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US could launch a trade war with China within months, former US defence official says
China needs to make significant moves to rein in North Korea ‘in next few weeks’ or face punitive US trade moves in early 2018, Graham Allison predicted

Signs that the US government may launch a trade war against China are bargaining chips being used by Donald Trump’s White House to force Beijing to do more to contain North Korea’s nuclear weapons programme, a US political scientist and bestselling author said. 
 
Graham Allison, a former dean of the Kennedy School of Government at Harvard University, told the South China Morning Post that unless China takes significant action to constrain North Korea “in next few weeks”, the US will hit China with unilateral trade measures “early in the new year”.
 
“If the Trump administration undertakes these unilateral initiatives, the Chinese government has already said it would retaliate,” Allison cautioned. “So we could – in six months – find ourselves in a trade war that would be very damaging to both countries.”
 
Allison argued in his book, Destined for War, that war between the US and China in the decades to come is “much more likely than currently recognised” unless the two nations find an escape from “Thucydides’s Trap” – Allison’s coined phrase for the natural, inevitable conflict that occurs when a rising power threatens to displace a ruling power.
Thucydides was a 5th-century BCE Greek historian and politician who wrote that what made the Peloponnesian War inevitable was “the growth of Athenian power and the fear which this caused in Sparta.”
 
Allison, a former director of Harvard’s Belfer Centre for Science and International Affairs, also served as special adviser to the secretary of defence under President Ronald Reagan and as assistant secretary of defence for policy and plans under President Bill Clinton.
 
Soon after Trump’s first state visit to China in early November, the US signalled that the president’s administration was weighing a half-dozen trade enforcement actions to “fundamentally challenge Chinese trade practices”, with specific decisions expected by early next year, The Wall Street Jou r nal reported.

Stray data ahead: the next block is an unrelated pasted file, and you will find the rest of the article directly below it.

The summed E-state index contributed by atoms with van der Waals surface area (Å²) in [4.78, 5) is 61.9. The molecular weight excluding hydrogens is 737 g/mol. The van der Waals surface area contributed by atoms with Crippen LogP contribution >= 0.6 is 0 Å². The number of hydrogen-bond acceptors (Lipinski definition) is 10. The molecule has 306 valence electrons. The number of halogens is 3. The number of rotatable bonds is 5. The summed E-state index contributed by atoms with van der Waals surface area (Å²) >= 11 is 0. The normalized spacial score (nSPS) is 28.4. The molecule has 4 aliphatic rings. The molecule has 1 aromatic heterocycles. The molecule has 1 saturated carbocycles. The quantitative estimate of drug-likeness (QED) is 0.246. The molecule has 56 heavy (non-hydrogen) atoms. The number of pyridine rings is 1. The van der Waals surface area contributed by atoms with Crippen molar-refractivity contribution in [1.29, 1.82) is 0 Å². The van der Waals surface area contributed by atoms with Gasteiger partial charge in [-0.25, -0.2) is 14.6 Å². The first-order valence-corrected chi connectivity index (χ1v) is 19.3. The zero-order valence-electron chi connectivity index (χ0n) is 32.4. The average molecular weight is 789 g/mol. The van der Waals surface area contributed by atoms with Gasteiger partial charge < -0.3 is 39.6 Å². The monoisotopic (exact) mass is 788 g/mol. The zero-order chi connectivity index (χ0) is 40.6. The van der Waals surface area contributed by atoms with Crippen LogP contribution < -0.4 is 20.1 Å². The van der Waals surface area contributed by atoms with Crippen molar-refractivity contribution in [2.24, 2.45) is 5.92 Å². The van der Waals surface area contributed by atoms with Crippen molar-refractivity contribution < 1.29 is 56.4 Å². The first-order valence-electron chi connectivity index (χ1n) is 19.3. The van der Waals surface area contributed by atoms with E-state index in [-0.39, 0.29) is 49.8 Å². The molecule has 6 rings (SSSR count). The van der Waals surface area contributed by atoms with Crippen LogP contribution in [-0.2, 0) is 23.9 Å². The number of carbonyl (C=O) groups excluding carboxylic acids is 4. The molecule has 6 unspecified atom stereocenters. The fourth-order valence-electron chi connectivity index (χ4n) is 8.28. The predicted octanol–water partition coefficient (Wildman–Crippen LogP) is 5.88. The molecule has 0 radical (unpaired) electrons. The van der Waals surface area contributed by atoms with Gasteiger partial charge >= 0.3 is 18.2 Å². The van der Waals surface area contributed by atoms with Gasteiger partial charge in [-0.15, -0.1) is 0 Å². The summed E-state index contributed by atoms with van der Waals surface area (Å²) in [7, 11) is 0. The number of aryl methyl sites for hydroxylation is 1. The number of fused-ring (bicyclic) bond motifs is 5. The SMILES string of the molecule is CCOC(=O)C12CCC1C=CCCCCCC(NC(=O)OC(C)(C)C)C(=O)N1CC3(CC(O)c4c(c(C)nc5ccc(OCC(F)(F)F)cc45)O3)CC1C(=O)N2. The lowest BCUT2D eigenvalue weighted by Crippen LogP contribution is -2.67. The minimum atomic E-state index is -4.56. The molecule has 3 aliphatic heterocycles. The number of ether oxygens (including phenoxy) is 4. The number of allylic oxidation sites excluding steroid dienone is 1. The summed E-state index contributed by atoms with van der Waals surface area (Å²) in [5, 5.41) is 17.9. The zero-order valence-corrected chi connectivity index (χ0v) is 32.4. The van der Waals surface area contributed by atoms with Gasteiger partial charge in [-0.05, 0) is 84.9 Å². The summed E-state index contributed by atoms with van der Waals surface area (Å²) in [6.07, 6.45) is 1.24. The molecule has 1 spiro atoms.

The bilateral tensions over trade frictions appear unsmoothed despite the signing during Trump’s Beijing visit this month of more than US$250 billion worth of business deals.
“The overall approach [towards China] now is not to negotiate over crumbs, not celebrate small deals that will have limited impact [on Chinese trade practices], ” one US official was quoted in the Journal.
 
Allison said in the interview that it is “clear that the US is on course to demand more Chinese adjustments [on trade issues]. Trump is determined to shrink the bilateral trade deficit with China.”
 
In the third quarter of 2017, the US’s trade deficit in goods with China reached US$103.1 billion, up 6.7 per cent from the same period a year earlier. Meanwhile, US exports to China in the latest period climbed 13 per cent, according to the most recent report from the US-China Economic and Security Review Commission, a US Congressional advisory body.
 
“It’s likely Xi will find ways to be more accommodating [on the trade agenda],” Allison predicted.
 
For Trump’s part, he appears prepared to compromise – more than he would otherwise – on the economic agenda, which right now can be “a bargaining chip” to deal with the security agenda, to achieve his top goal of reining in Pyongyang’s nuclear ambitions, the political scientist said.

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